State Route 1 in California
|Get started||Dana Point|
The Pacific Coast Highway refers to this page. For the road in Australia, see Pacific Highway.
According to bestitude, State Route 1, more commonly known as the Pacific Coast Highway, is a state route in the U.S. state of California. The road forms a north-south route along the California coast from Dana Point to Leggett and passes through the metropolitan areas of Los Angeles and San Francisco. Outside these urban agglomerations, the road mainly has a secondary function. US 101 runs parallel to it. Even further east is Interstate 5an alternative route. Large parts of State Route 1 run directly along the ocean, the road is one of the main tourist destinations in California. State Route 1 is 1,055 kilometers long, but is interrupted at some points by US 101.
The State Route 1 in Malibu.
Greater Los Angeles
State Route 1 begins in Dana Point at a junction with Interstate 5, about halfway between Los Angeles and San Diego. State Route 1 is a coastal route through the vast metropolitan area of Los Angeles. Between Dana Point and Topanga Canyon, State Route 1 runs 120 kilometers through built-up areas, mostly parallel to Interstate 405. State Route 1 here is a busy city road with mostly 2×2 to 2×3 lanes and serves the numerous suburbs along the coast. Between Seal Beach and Palos Verdes Estate, State Route 1 runs a little further inland. The road continues through a tunnel under Los Angeles International Airport (LAX). Interstate 10. begins at Santa Monicaon State Route 1. From here the road runs right along the coast. West of Topanga Canyon, the development is less dense and consists mainly of villas and mansions. The road runs along the famous Malibu.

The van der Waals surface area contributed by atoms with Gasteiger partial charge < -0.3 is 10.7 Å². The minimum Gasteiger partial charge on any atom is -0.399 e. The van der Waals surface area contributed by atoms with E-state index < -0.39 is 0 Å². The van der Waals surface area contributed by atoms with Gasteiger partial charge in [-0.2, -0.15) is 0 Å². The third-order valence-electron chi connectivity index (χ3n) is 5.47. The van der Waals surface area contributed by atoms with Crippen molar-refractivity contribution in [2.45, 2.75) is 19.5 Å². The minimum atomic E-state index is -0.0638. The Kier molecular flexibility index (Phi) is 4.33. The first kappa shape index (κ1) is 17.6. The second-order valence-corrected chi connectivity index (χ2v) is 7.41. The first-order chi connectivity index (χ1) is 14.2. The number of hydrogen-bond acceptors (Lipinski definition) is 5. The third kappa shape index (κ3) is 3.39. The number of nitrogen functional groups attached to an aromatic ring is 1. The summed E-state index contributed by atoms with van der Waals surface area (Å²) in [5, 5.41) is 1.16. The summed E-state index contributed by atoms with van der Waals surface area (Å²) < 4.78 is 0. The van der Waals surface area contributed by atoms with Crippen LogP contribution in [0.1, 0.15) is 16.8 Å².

Pacific Coast (Los Angeles – San Francisco)
The Bixby Creek Bridge in the Big Sur.
State Route 1 then runs along the Pacific coast. The first part beyond Santa Barbara is a busy road, the US 101 forms the main route here and is largely a freeway. State Route 1 passes through the larger towns of Oxnard and Ventura, then through Santa Barbara. Where the coast curves north, State Route 1 does the same, splitting off from US 101, which runs more inland. The most spectacular part of the route runs from Morro Bay to Monterey. There are hardly any places on the route here and the mountains rise steeply from the sea, there is hardly a beach. This part of the route is known as the Big Sur. The concrete Bixby Creek Bridge is a major attraction.
In the Monterey area, State Route 1 is a 2×2 lane freeway and runs right along the coast. A second stretch of freeway runs from Watsonville to Santa Cruz. This region is somewhat more populated and there is significantly more traffic than further south through the Big Sur. At Santa Cruz, most traffic goes north on State Route 17 to San Jose. Tourist traffic follows the coast towards San Francisco.
San Francisco Bay Area
Although the San Francisco Bay Area is a huge conurbation, State Route 1 only cuts a short distance through urban areas. The road follows the coastal route along the western side of the peninsula, where there is hardly any urbanisation. It is only just before San Francisco itself that the area has become urbanized with suburbs such as Pacifica and Daly City. The State Route 1 passes through the so-called Devil’s Slide. State Route 1 then crosses western San Francisco and is a busy 2×3 lane city highway here. State Route 1 and US 101 run between San Francisco and Marin, crossing the famous Golden Gate Bridge.
Pacific Coast (San Francisco – Leggett)
The second part of the coastal route runs from Marin City to Leggett. Again, the road runs through a sparsely populated area, actually almost immediately north of the Golden Gate Bridge, the road leads through a quiet area, most urbanization is further inland along the US 101. The road runs along the Point Reyes National Seashore, a nature reserve. The road then leads through quiet Sonoma County and Mendocino County. On the route along the coast there is only one larger town, Fort Bragg. Here are occasionally wider stretches of coastline with sandy beaches, interspersed with steeper coastal areas. State Route 1 usually runs directly or at a short distance from the sea. The area is quite densely wooded with frequent nature parks. The northernmost stretch of State Route 1 turns inland and ends at Leggett on US 101.
The State Route 1 at Newport Beach.
Road number history